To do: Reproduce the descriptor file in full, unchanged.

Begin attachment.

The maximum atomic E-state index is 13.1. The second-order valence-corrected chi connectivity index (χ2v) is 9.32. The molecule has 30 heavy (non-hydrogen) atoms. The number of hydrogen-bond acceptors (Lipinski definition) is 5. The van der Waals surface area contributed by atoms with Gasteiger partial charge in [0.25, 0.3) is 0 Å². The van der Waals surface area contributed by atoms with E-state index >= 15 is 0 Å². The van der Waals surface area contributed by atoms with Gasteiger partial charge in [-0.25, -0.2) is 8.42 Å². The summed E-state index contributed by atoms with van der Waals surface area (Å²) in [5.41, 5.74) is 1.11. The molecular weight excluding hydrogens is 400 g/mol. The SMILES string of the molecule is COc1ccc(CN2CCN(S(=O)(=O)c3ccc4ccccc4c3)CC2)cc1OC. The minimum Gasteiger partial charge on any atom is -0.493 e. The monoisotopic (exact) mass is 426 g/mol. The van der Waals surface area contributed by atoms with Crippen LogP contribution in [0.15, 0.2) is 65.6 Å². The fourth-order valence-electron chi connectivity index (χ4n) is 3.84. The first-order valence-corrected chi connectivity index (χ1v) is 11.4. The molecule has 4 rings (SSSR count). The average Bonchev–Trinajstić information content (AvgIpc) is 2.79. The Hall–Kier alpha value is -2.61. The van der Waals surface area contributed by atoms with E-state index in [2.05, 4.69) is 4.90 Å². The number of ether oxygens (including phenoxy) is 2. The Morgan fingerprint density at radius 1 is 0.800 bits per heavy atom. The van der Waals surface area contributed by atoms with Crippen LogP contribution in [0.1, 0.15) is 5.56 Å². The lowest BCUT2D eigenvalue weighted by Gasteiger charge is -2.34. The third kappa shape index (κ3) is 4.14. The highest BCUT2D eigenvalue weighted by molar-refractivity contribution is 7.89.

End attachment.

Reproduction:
The maximum atomic E-state index is 13.1. The second-order valence-corrected chi connectivity index (χ2v) is 9.32. The molecule has 30 heavy (non-hydrogen) atoms. The number of hydrogen-bond acceptors (Lipinski definition) is 5. The van der Waals surface area contributed by atoms with Gasteiger partial charge in [0.25, 0.3) is 0 Å². The van der Waals surface area contributed by atoms with E-state index >= 15 is 0 Å². The van der Waals surface area contributed by atoms with Gasteiger partial charge in [-0.25, -0.2) is 8.42 Å². The summed E-state index contributed by atoms with van der Waals surface area (Å²) in [5.41, 5.74) is 1.11. The molecular weight excluding hydrogens is 400 g/mol. The SMILES string of the molecule is COc1ccc(CN2CCN(S(=O)(=O)c3ccc4ccccc4c3)CC2)cc1OC. The minimum Gasteiger partial charge on any atom is -0.493 e. The monoisotopic (exact) mass is 426 g/mol. The van der Waals surface area contributed by atoms with Crippen LogP contribution in [0.15, 0.2) is 65.6 Å². The fourth-order valence-electron chi connectivity index (χ4n) is 3.84. The first-order valence-corrected chi connectivity index (χ1v) is 11.4. The molecule has 4 rings (SSSR count). The average Bonchev–Trinajstić information content (AvgIpc) is 2.79. The Hall–Kier alpha value is -2.61. The van der Waals surface area contributed by atoms with E-state index in [2.05, 4.69) is 4.90 Å². The number of ether oxygens (including phenoxy) is 2. The Morgan fingerprint density at radius 1 is 0.800 bits per heavy atom. The van der Waals surface area contributed by atoms with Crippen LogP contribution in [0.1, 0.15) is 5.56 Å². The lowest BCUT2D eigenvalue weighted by Gasteiger charge is -2.34. The third kappa shape index (κ3) is 4.14. The highest BCUT2D eigenvalue weighted by molar-refractivity contribution is 7.89.